Widening I-270 isn’t the answer

Sourish Dey

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I-270 just north of its intersection with I-495. The widening plan would widen part of I-270 towards its southern end.

In the United States, wide highways are a fixture of urban and suburban communities. In many ways, DC and Montgomery County is an exception, where great political effort is placed to ensure that communities are walkable and transit is accessible. However, Governor Hogan’s proposal to widen I-270 is a regressive idea that will move the region backward on equity, climate, and transportation.

Montgomery County has many bold plans to combat the ‘car-centric’ nature of our transportation infrastructure. These plans include a countywide bus rapid transit system (buses with their own lanes), the construction of the purple line, and Vision 2030 which aims to eliminate traffic deaths.

Making Montgomery County and the DC region as a whole less ‘car-centric’ is also critical to combating climate change. Transportation contributes the most to carbon emissions by sector in the United States according to the EPA. Additionally, according to Bill Pugh from the Coalition for Smarter Growth, the DC region will be unable to meet its emissions targets unless car dependence is reduced. It is also important to consider that Montgomery County has a bold climate target: reducing emissions by 80% by 2027.

Given all of this, transportation policy in the DC region should be focused on making alternative modes of transportation more appealing. This proposal to widen I-270 is directly the opposite. According to the Sierra Club, the plan will increase Maryland’s greenhouse gas emissions and would be in contradiction with the state’s emissions target.

Looking beyond climate change, we must also consider that widening highways doesn’t work. This has been well documented throughout the United States. To put the concept simply, when a highway is widened, congestion initially goes down, then more people start using the roadway and the end result is the congestion returning but with more vehicles on the road.

It is also important to consider that the project will cost billions. While the state is not paying the whole sum up-front, the public private partnership means that a private company called Transurban will get toll revenue for decades after the project is completed. The state has a limited amount of resources to spend on transportation, and the fact that they would spend so much on a project that moves our region backward is ridiculous.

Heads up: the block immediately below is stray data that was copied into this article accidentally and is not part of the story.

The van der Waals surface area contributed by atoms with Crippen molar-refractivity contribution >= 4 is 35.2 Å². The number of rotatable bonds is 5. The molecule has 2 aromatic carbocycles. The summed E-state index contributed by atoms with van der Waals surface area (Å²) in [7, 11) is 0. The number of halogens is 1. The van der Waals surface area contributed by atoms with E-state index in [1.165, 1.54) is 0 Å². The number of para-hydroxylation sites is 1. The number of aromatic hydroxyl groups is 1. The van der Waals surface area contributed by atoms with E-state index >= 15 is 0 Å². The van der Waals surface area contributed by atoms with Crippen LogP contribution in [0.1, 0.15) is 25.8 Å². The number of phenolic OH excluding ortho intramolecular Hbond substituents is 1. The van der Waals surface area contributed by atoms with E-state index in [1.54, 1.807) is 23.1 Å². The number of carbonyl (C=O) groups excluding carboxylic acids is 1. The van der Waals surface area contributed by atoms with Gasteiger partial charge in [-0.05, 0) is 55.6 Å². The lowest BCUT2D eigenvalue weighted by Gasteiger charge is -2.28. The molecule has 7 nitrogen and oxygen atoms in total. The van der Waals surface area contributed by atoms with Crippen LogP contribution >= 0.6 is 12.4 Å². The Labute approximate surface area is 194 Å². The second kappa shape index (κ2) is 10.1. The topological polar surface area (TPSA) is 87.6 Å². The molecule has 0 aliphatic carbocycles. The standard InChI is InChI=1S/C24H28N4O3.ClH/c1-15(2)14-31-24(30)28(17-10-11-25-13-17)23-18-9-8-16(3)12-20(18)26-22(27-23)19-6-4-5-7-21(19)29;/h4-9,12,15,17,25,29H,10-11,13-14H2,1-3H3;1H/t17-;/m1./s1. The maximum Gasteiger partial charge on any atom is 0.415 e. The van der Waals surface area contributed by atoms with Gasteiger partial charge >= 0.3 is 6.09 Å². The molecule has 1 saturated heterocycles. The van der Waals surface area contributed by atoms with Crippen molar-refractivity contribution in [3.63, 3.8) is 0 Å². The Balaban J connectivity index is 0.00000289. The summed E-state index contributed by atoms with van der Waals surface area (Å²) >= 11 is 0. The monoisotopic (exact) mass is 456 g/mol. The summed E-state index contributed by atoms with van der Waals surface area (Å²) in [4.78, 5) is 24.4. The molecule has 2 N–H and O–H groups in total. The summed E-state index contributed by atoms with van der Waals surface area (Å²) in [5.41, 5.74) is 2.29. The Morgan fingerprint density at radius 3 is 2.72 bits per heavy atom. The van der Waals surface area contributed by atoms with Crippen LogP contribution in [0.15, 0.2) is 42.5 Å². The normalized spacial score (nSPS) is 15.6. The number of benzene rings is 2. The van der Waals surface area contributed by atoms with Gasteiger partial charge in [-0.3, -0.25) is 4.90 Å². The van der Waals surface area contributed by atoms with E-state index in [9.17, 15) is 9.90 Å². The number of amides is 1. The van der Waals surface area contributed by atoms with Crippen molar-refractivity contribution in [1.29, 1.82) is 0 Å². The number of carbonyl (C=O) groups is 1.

In addition, there are numerous other projects that the State could work on to improve transportation in this region and around the state. They could be making more progress toward the construction of the Red Line, providing a critical new link to the Baltimore transit system. They could be funding the Corridor Cities Transitway which would provide rapid transit to places like Clarksburg. Instead, the state has canceled or cut support for these projects. The choice to use funds to widen highways instead of improving transit is clear.

Widening I-270 also means that inequities in Maryland will be exacerbated. This is a choice to use funds to expand an already very wide highway in an affluent, mostly white area. Funding should instead go towards ensuring minority and low-income communities have access to quality transportation. There is a cost when the state chooses to do this; a significant economic cost to those communities when we choose to deny them quality public transportation.

Looking beyond the transportation aspect, the highway widening proposal will require tearing down many places lining the highway. Neighborhoods near the highway will be torn up, schools including some in the WJ cluster will be removed, and even the US Navy has come out in opposition to the project due to it taking some of the Navy’s land.

None of these negative impacts is a surprise. Highway widening deepens socioeconomic inequalities, tears up communities, and doesn’t actually reduce congestion. We know how to improve our transportation system and we know the answer isn’t to widen highways. In making this decision the state is changing our transportation system for the worse.